Sci. Aging Knowl. Environ., 19 December 2001
Vol. 2001, Issue 12, p. vp8
[DOI: 10.1126/sageke.2001.12.vp8]


Identifying Differentially Expressed Genes in cDNA Microarray Experiments Authors

Henrik Bengtsson, Brent Calder, I. Saira Mian, Matt Callow, Eddy Rubin, and Terry P. Speed

H. Bengtsson is in the Department of Mathematical Statistics, Centre for Mathematical Sciences, Lund University, Sweden. B. Calder is at The University of Texas Health Science Center at San Antonio, San Antonio, TX, USA. I. S. Mian is in the Department of Radiation Biology and Environmental Toxicology, Life Sciences Division, Lawrence Berkeley National Laboratory, Berkeley, CA, USA. M. Callow and E. Rubin are in the Genome Sciences Department, Lawrence Berkeley National Laboratory, Berkeley, CA, USA. T. P. Speed is in the Department of Statistics, University of California, Berkeley, CA, USA,. and the Division of Genetics and Bioinformatics, Walter and Eliza Hall Institute of Medical Research, Melbourne, Australia. E-mail: SMian{at};2001/12/vp8

Key Words: cDNA microarrays • transcription profiling • expression profiling • gene chips

Transcription profiling monitors simultaneously the abundance of tens of thousands of transcripts in a biological sample. In biogerontology, such profiling is but one arrow in the quiver required to ascertain how the physiological vigor of an organism declines over time. Currently, expression profiling technology comes in a variety of flavors, including cDNA microarrays, high-density nylon membrane arrays, serial analysis of gene expression, short or long oligonucleotide arrays, fiber optic arrays, and so on (see Site 1). The exponential rise in the number of profiling-related Medline articles is a testament to its popularity. If this experimental tool is to deliver on its promises, however, a growing list of statistical, computational, technological, and biological issues will need to be addressed. (For incomplete lists, see Site 2 and Site 3.)

This discussion forum focuses on the elemental but critical issue of statistical approaches to identifying differentially expressed genes, given cDNA microarray data (it should be noted that many of the same issues arise with the other technologies). The nature and type of data to be analyzed, as well as a need to distinguish between biologically and statistically significant differential expression, highlight the multiplicity of potential answers to such a deceptively simple question.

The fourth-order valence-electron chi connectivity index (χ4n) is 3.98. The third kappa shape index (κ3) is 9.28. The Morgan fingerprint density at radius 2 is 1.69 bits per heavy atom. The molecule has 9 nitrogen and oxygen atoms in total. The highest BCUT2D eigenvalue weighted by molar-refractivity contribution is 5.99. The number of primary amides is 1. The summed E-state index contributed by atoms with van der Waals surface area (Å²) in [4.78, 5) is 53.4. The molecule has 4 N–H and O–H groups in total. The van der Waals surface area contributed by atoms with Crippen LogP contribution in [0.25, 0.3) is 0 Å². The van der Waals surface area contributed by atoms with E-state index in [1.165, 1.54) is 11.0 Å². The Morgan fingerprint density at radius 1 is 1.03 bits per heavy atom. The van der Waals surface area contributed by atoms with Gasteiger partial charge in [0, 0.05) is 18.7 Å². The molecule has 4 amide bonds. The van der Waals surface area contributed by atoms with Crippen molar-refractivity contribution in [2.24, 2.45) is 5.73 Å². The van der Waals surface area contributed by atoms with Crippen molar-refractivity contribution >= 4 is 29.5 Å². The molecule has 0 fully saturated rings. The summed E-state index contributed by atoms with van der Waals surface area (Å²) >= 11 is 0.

The starting premise for the forum is that a suitable scientific question has been formulated, the appropriate study designed, standard operating procedures employed to extract mRNA samples from relevant specimens, the transcription profiling experiments performed, and images of hybridized microarrays acquired. Accounting for technological and/or experimental confounding factors can reduce observation noise (errors associated with the measurement process or technology itself) but has little influence on model noise (variation due to the stochastic nature of gene expression and the underlying biology). It is assumed that strategies for minimizing observation noise and data analysis are independent of the scientific question. That is, aging is sufficiently similar to cancer, development, and other biological processes that no "new" statistical methods need to be invented to analyze transcription profiling data from biogerontology studies. Thus, employing a study of mouse lipid metabolism as the framework within which to structure the discussion forum and to illustrate pertinent issues seems appropriate.